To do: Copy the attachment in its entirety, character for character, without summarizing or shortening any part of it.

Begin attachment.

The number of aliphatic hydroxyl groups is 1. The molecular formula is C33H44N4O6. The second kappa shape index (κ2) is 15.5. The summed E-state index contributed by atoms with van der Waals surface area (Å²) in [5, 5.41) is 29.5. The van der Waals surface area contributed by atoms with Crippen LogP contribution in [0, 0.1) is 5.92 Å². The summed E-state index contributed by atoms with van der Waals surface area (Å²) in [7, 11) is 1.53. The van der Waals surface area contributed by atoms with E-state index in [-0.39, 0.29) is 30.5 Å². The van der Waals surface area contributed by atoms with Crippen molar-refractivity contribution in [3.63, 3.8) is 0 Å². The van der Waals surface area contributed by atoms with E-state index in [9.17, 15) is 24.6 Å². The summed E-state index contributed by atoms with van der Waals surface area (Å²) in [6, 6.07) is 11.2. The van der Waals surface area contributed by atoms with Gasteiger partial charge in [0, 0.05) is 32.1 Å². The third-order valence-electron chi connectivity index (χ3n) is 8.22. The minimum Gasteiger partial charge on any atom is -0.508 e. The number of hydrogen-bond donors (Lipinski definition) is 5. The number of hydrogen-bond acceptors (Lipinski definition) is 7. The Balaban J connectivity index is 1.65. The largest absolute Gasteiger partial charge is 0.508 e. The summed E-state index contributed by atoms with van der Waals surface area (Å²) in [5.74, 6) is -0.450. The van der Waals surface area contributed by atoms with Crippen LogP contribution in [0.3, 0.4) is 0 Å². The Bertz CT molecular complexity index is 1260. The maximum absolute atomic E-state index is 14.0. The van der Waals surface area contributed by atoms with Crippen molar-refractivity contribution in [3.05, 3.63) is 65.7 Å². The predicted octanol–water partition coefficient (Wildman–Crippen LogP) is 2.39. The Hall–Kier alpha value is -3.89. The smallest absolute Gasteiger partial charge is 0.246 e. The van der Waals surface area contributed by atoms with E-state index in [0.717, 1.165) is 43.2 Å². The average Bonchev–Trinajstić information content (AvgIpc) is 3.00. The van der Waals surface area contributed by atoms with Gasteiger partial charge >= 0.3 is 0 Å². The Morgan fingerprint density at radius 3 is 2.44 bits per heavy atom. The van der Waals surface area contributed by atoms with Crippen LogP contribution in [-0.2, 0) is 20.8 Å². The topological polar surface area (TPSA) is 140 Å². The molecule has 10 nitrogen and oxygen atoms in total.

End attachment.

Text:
The number of aliphatic hydroxyl groups is 1. The molecular formula is C33H44N4O6. The second kappa shape index (κ2) is 15.5. The summed E-state index contributed by atoms with van der Waals surface area (Å²) in [5, 5.41) is 29.5. The van der Waals surface area contributed by atoms with Crippen LogP contribution in [0, 0.1) is 5.92 Å². The summed E-state index contributed by atoms with van der Waals surface area (Å²) in [7, 11) is 1.53. The van der Waals surface area contributed by atoms with E-state index in [-0.39, 0.29) is 30.5 Å². The van der Waals surface area contributed by atoms with Crippen molar-refractivity contribution in [3.63, 3.8) is 0 Å². The van der Waals surface area contributed by atoms with E-state index in [9.17, 15) is 24.6 Å². The summed E-state index contributed by atoms with van der Waals surface area (Å²) in [6, 6.07) is 11.2. The van der Waals surface area contributed by atoms with Gasteiger partial charge in [0, 0.05) is 32.1 Å². The third-order valence-electron chi connectivity index (χ3n) is 8.22. The minimum Gasteiger partial charge on any atom is -0.508 e. The number of hydrogen-bond donors (Lipinski definition) is 5. The number of hydrogen-bond acceptors (Lipinski definition) is 7. The Balaban J connectivity index is 1.65. The largest absolute Gasteiger partial charge is 0.508 e. The summed E-state index contributed by atoms with van der Waals surface area (Å²) in [5.74, 6) is -0.450. The van der Waals surface area contributed by atoms with Crippen LogP contribution in [0.3, 0.4) is 0 Å². The Bertz CT molecular complexity index is 1260. The maximum absolute atomic E-state index is 14.0. The van der Waals surface area contributed by atoms with Crippen molar-refractivity contribution in [3.05, 3.63) is 65.7 Å². The predicted octanol–water partition coefficient (Wildman–Crippen LogP) is 2.39. The Hall–Kier alpha value is -3.89. The smallest absolute Gasteiger partial charge is 0.246 e. The van der Waals surface area contributed by atoms with E-state index in [0.717, 1.165) is 43.2 Å². The average Bonchev–Trinajstić information content (AvgIpc) is 3.00. The van der Waals surface area contributed by atoms with Gasteiger partial charge >= 0.3 is 0 Å². The Morgan fingerprint density at radius 3 is 2.44 bits per heavy atom. The van der Waals surface area contributed by atoms with Crippen LogP contribution in [-0.2, 0) is 20.8 Å². The topological polar surface area (TPSA) is 140 Å². The molecule has 10 nitrogen and oxygen atoms in total.